Without a handshake or goodbye, she hurried back to her Volkswagen, her eyes fixed on the ground. My father followed her, pleading with her to wait, but she pretended not to hear him. She closed the door and glided away without a word, without looking at him.
As he slid into the driver’s seat, I couldn’t look at him either. He said, “Before Allen had a stroke, he cheated on Natalie left and right. She was going to leave him and then he wound up in the chair, and she’s just too nice for her own good.”
“The two of you were talking before she ran off. What did she say?”
“That she loved you.”
“Oh, no. What did you say?”
“That you didn’t feel the same.”
“Why would you say that?”
“Because you don’t love her, Dad. If you did, there wouldn’t be all the other women you’re seeing.”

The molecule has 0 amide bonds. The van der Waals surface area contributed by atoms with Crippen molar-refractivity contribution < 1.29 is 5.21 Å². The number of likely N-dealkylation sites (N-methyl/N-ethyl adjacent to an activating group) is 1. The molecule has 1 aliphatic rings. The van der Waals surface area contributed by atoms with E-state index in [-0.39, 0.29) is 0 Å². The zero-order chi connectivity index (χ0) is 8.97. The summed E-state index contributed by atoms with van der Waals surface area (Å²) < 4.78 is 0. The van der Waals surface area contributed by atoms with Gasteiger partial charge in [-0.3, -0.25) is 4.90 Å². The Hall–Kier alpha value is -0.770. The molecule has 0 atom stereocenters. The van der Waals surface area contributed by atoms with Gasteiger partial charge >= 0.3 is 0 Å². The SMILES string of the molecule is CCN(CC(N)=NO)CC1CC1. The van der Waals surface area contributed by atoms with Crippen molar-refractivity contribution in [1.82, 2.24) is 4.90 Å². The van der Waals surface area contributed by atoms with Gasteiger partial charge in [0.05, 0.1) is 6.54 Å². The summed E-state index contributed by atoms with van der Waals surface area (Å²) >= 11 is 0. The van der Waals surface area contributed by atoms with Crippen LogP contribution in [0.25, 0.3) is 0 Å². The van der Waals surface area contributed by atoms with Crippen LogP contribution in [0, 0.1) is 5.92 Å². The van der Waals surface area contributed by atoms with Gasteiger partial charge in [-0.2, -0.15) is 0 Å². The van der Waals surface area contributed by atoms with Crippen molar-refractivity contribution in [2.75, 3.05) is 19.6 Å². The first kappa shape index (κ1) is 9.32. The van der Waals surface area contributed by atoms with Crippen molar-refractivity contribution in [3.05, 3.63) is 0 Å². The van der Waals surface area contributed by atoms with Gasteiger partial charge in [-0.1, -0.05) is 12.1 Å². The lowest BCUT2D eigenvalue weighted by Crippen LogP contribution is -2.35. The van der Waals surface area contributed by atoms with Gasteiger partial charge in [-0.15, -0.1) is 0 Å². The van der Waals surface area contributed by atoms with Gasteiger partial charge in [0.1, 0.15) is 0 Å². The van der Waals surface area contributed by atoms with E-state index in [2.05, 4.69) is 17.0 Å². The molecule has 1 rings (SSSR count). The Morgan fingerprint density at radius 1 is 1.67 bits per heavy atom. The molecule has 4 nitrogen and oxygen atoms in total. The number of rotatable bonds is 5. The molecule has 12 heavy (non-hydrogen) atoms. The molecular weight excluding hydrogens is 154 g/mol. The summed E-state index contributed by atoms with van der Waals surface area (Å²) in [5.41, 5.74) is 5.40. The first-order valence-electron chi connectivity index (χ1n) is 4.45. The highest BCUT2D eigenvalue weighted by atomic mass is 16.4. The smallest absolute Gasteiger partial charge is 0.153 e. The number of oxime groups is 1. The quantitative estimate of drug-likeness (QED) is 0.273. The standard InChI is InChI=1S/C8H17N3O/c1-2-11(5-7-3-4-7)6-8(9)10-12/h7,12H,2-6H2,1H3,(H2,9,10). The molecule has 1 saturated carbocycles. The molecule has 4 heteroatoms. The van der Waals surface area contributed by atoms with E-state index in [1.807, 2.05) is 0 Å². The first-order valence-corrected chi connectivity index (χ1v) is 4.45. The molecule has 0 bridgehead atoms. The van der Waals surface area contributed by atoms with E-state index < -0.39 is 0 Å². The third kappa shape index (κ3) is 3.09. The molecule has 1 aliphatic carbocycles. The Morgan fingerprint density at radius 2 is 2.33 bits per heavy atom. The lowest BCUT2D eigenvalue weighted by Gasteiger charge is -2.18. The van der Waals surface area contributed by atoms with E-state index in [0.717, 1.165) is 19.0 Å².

He smirked. “Maybe I love them all.”
“Natalie seems like a nice woman. Her husband may or may not be, but neither of them deserves this. Don’t mess with their marriage. Would you want someone to treat Anna like this?”
“Your sister’s a lesbian. Thank God.”
“What if you’d died first, and Mom was alone? Would you want men treating her like this?”
His thick knuckles turned white as he squeezed the steering wheel. The cancer and chemo hadn’t robbed him of his strength. Not yet. He squeezed the wheel to keep his hands from doing something more violent. I wasn’t sure what: punch the dashboard, punch me, rip the steering wheel out. I’d seen his meaty fists go through walls and pull doors off hinges. He never put a hand on any of us—my sister, my brother, my mother, or me—though I worried this might be the first time.
But he let go of the steering wheel, and said, “Don’t talk about your mother when we talk about these women.”